The Elbert County Sheriff’s Office has added a new tool to its toolbox, one that could prove to be an alternative to the “Denver boot” in other jurisdictions.
It’s called the Barnacle, a super-powered window cling of sorts that blocks a driver’s view of the road with the goal of rendering a car useless until the driver pays a fee to unlock it.
Elbert County does not use boots, but said the new technology will help curb unnecessary tows, which end up costing drivers extra time and money. Say a driver is pulled over and doesn’t have a valid license or registration. Instead of towing the car, the driver would use the barnacle.
HOW IT WORKS
Once the driver is cleared to pick up their vehicle, either they’ve paid their fine or sorted things out with police, they call the number on the Barnacle. The number connects them to a call center, where they pay a $75 fee to unlock the device.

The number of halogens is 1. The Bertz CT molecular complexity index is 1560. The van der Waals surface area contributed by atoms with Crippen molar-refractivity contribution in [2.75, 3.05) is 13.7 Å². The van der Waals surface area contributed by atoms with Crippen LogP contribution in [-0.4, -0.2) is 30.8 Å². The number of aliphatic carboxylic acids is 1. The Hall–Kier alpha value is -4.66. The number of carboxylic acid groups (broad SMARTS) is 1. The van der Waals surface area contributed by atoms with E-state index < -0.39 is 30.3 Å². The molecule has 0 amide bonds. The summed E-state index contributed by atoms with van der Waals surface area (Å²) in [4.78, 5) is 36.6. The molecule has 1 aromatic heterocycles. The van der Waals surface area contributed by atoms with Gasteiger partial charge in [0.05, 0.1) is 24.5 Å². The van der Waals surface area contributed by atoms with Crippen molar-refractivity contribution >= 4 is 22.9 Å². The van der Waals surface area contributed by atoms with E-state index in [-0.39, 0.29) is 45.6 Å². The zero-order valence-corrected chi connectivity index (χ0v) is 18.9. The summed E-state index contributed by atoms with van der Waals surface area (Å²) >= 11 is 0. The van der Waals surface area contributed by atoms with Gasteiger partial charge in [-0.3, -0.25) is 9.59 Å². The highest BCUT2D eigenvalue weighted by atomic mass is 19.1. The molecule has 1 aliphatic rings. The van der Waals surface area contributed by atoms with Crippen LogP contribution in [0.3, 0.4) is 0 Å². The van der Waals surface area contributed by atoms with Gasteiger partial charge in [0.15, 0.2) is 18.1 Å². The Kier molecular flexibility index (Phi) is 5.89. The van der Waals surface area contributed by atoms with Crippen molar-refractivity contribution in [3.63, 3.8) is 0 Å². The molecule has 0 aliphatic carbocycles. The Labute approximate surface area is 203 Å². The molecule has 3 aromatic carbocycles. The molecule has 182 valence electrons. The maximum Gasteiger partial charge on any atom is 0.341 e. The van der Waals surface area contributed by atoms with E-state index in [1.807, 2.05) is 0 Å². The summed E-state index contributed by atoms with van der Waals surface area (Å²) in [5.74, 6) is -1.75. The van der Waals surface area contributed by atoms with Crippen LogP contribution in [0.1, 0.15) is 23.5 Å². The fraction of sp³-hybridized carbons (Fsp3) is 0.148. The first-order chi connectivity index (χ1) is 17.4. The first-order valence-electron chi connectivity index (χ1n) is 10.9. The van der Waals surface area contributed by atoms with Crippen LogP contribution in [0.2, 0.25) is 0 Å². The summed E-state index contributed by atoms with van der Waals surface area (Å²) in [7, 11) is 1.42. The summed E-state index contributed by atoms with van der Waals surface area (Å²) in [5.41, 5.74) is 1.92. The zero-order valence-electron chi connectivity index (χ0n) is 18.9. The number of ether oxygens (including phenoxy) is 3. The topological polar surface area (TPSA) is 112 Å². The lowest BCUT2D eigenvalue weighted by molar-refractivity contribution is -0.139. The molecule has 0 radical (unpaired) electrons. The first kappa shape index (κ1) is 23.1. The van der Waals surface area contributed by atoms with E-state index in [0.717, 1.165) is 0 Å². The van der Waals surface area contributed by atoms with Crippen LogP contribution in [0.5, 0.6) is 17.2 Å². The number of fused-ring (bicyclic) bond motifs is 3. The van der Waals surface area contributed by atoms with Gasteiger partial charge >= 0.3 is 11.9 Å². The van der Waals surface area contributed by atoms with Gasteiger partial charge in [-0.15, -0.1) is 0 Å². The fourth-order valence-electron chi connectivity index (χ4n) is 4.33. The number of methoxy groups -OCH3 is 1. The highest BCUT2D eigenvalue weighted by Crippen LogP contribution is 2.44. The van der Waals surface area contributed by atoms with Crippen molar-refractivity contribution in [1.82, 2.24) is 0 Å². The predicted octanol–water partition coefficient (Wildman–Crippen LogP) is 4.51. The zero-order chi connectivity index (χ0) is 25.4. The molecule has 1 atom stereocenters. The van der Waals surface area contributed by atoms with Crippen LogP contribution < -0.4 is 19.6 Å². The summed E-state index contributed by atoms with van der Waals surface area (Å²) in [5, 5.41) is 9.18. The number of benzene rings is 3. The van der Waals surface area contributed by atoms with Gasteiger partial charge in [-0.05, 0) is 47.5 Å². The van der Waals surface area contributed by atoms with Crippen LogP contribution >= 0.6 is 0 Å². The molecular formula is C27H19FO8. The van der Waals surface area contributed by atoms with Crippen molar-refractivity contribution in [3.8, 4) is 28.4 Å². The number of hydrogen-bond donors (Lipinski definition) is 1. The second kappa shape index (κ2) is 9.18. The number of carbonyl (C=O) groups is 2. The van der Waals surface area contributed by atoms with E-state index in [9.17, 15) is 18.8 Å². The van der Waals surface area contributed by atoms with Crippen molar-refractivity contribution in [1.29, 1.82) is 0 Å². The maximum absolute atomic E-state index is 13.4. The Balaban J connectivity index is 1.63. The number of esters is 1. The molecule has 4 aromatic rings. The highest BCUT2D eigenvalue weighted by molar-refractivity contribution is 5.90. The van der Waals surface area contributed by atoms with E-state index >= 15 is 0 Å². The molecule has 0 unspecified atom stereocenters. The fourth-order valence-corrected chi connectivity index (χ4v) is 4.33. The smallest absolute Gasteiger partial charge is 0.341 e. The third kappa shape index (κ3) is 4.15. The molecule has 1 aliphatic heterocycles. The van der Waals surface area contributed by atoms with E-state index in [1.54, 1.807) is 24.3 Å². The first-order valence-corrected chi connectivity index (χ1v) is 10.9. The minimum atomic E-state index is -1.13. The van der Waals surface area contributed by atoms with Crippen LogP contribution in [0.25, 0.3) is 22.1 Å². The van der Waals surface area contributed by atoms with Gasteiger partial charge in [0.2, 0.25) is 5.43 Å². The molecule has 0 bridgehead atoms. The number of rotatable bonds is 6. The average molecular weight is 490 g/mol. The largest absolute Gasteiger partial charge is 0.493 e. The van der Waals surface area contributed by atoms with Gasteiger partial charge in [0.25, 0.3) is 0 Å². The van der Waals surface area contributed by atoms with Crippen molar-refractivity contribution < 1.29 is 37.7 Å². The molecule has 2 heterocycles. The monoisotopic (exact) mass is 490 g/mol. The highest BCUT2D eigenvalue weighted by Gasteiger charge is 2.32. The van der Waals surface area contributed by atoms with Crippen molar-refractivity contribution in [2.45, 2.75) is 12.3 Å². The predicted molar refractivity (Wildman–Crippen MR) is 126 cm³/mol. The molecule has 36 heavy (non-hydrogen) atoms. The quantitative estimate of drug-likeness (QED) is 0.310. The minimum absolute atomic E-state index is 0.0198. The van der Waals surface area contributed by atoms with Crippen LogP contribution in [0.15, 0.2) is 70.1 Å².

Once the device is unlocked, the driver can either call Elbert County and request a deputy to pick it up or deliver it back to the sheriff’s office.
There is a GPS on board so deputies can track down the device if it isn’t returned. The sensors also warn police if someone is trying to tamper with the device.
The Barnacle warns it could do serious damage to your windshield if you tamper with it.
THE DENVER BOOT
It’s a direct competitor to Denver’s own boot. Did you know the parking boot you see grabbing cars around the country was invented here in Denver?
According to a Denver company that still manufactures the old boot, a shop teacher at Manual High School invented it in the 1950s for a friend who worked at the sheriff’s department. It’s used in cities across the country now.
BACK TO THE BARNACLE
Elbert County is the first law enforcement agency in Colorado to use the Barnacle. Agencies in Ft. Lauderdale, Florida and Allentown, Pennsylvania are also testing it. We’ll have to see if it ever kicks the boot.